July 23, 2018
Change can be good — if we make it so.
Our entire world is quickly moving into a Third Industrial Revolution — a convergence of new technologies in energy, communications, and travel which, together, create whole new systems, new jobs, new opportunities, and new economies.
The first Industrial Revolution of the mid to late 1800’s saw the coming together of coal, the locomotive, and the telegraph. The second Industrial Revolution saw the rise of oil, the car, and the telephone. And now, in our own day, we see the coming together of renewable energy, the Internet of things, and autonomous travel.
Total system change.
Other nations have figured this out. Other countries are rebuilding their national infrastructure and preparing their children for this new economic future. But the United States is not. Instead of anticipating change, our President denies science. Instead of strengthening our country with modern investments, he weakens it with extravagant tax cuts for the super-wealthy.
But no people ever gave their kids a better future by making their own country weaker. We can learn from the past without living in the past. Americans are naturally inclined to look forward. And this hopeful truth remains — the United States is better positioned than any nation on the planet to succeed in this Third Industrial Revolution.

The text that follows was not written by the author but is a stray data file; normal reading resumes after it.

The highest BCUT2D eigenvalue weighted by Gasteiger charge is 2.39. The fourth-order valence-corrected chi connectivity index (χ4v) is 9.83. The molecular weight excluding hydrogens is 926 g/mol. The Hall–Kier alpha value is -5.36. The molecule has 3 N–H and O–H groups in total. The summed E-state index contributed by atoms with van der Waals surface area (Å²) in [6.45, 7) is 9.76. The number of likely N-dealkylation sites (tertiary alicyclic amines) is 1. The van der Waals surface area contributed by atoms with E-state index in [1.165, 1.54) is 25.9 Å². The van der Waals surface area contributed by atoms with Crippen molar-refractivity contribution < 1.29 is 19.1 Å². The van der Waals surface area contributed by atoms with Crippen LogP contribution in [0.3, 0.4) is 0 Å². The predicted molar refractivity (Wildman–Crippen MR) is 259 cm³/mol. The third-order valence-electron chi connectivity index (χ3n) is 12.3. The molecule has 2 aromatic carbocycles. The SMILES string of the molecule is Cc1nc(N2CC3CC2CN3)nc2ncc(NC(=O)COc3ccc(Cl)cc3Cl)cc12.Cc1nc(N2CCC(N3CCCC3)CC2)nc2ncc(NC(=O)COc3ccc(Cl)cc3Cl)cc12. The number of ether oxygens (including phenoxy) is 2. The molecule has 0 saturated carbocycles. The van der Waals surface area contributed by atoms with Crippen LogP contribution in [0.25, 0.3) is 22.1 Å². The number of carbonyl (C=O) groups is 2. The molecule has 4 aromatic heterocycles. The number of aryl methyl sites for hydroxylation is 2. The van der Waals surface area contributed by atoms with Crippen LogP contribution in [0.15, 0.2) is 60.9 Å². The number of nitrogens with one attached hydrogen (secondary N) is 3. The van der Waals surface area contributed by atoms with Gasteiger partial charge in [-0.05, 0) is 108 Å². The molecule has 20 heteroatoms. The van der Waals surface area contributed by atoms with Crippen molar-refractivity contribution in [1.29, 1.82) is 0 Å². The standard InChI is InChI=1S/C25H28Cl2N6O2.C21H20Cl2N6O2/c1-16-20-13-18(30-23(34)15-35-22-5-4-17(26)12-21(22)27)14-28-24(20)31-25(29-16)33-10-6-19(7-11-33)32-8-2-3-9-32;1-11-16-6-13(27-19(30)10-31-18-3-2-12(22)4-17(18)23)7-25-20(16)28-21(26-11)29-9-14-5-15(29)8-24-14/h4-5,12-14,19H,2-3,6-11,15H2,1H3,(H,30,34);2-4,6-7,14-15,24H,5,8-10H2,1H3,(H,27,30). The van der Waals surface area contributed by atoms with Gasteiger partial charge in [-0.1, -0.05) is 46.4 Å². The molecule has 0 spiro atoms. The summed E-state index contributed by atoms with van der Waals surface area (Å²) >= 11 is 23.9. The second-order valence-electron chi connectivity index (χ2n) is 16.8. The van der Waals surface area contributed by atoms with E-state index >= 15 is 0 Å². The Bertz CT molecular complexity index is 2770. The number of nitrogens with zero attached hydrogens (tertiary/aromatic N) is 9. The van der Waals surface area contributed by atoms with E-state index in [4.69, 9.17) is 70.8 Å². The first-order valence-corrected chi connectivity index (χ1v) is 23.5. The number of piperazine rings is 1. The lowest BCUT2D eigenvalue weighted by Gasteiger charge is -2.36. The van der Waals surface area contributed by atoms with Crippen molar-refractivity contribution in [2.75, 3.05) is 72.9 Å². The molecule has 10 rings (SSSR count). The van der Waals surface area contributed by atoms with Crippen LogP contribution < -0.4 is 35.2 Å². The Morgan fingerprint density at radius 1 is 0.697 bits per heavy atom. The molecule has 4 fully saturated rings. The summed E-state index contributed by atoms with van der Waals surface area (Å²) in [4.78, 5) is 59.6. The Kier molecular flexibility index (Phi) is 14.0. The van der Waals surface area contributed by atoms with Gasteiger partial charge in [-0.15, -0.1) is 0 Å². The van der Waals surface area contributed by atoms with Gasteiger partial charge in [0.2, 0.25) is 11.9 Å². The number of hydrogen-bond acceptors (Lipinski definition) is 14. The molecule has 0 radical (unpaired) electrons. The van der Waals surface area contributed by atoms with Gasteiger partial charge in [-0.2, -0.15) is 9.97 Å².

We won the last two Industrial Revolutions not by building walls around our present, but by building bridges to new opportunities. We educated our children at higher and better levels for the new skills of those new economies. We made our country stronger, not weaker; we made our nation more competitive, not less. We made smart national investments to modernize our energy and transportation systems and to accelerate our innovation advantages. It was a winning combination of actions that built the largest and most prosperous middle class the world had ever known.
But today, in this season of political fear, many of our neighbors would rather apply the brakes to change than make our children winners in a new economy. At a time of rising income inequality — brought about by our own poor policy choices — we have now elected a carnival barking strongman whose policies actually concentrate wealth, hold down household incomes, hurt farm incomes, and make income inequality even worse. His behavior weakens America’s security alliances. His behavior isolates America morally and economically from our closest allies.
Great nations sometimes make bad mistakes; good nations correct them quickly.
There is a better way forward. And it begins by turning around to face and shape the future. As we won the last two Industrial Revolutions, we can win this one too. But our success will only be found when we align our strategic choices as a nation to the timeless values we hold as Americans:
Our belief in the freedom and dignity of every individual person.
Our belief in our own responsibility to advance the common good we share.
Our understanding that we are all in this together, and “we must help each other if we are to succeed.”
This, We Believe.